Amalfi is famous for its lemons and limoncello liqueur, so shops in town are stocked with plenty of the strong, sweet digestivo, sold in artfully shaped bottles, as well as ceramics, clothing, and even shoes adorned with lemons. Peruse the shops or stop into a bar to taste the liqueur.
Explore la cultura de Ravello
Despite being set back a few kilometers from the sea, Ravello still manages to draw the tourist crowds. It's famous for its gardens and villas, many of which are open to the public and offer tremendous views of the sea and coastline. Ravello is also known for the performing arts, with an important summer music festival and the Oscar Niemeyer Auditorium, an ultra-modern concert hall that seems to hang over the sea.
While much of the Amalfi Coast has an air of stylish exclusivity, down-to-earth Salerno gives tourists a taste of everyday life along the fabled coast. It's a strategically located and busy port town, but with enough history and attractions to occupy visitors for a few days. If you're interested in exploring both the Amalfi Coast and points south, like the Greek ruins at Paestum or the Cilento and Vallo di Diano National Park, Sorrento is where you should base. You'll find many more affordable hotels and restaurants here than in other areas of the Amalfi Coast.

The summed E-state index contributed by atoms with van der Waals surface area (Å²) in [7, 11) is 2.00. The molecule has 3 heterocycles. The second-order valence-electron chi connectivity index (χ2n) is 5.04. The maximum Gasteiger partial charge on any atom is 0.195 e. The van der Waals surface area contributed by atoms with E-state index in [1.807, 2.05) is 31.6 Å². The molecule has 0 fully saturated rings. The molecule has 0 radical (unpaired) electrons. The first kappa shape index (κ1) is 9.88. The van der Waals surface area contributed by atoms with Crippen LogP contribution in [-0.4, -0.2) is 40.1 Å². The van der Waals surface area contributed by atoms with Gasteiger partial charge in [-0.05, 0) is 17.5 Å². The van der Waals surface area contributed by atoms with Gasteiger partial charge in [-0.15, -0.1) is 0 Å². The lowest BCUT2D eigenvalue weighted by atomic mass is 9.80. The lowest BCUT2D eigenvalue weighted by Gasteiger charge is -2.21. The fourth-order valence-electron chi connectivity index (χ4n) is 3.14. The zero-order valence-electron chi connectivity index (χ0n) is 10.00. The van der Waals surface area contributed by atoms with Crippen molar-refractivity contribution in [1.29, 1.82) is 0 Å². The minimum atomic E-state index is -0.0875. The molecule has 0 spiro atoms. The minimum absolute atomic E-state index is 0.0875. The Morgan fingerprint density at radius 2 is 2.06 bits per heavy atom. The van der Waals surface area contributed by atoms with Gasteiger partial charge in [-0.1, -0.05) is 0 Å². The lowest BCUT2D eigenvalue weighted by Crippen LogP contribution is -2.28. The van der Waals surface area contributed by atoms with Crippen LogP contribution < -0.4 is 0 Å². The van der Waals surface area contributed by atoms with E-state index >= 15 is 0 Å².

Although they're not technically on the Amalfi Coast, the ancient cities of Pompeii and Herculaneum, both destroyed by the devastating eruption of Vesuvius in 79 AD, are on most travelers' must-see lists for southern Italy. From Sorrento, the Pompeii Archaeological Park is a 30-minute train ride, with trains departing every 30 minutes. In another 20 minutes, the same train reaches Ercolano (Herculaneum). Dozens of tour operators run escorted trips to Pompeii from Sorrento, Salerno, and other towns along the coast.
You've probably heard legends or horror stories about the Amalfi Coast road—with its sheer drops, flimsy-looking guardrails, and hairpin turns. Having traveled the road, we can say that unless you have nerves of steel (no, really) or fancy a white-knuckle drive in your rental car—let someone else do the driving. SITA public buses ply the coastal road, or you can hire a private driver or take part in a small group tour to see highlights of the coast. It's fun to gasp at how close the passing buses and cars get to one another, and at how low those guardrails seem—at least when you're not the one driving.
Reme a través de la gruta dello Smeraldo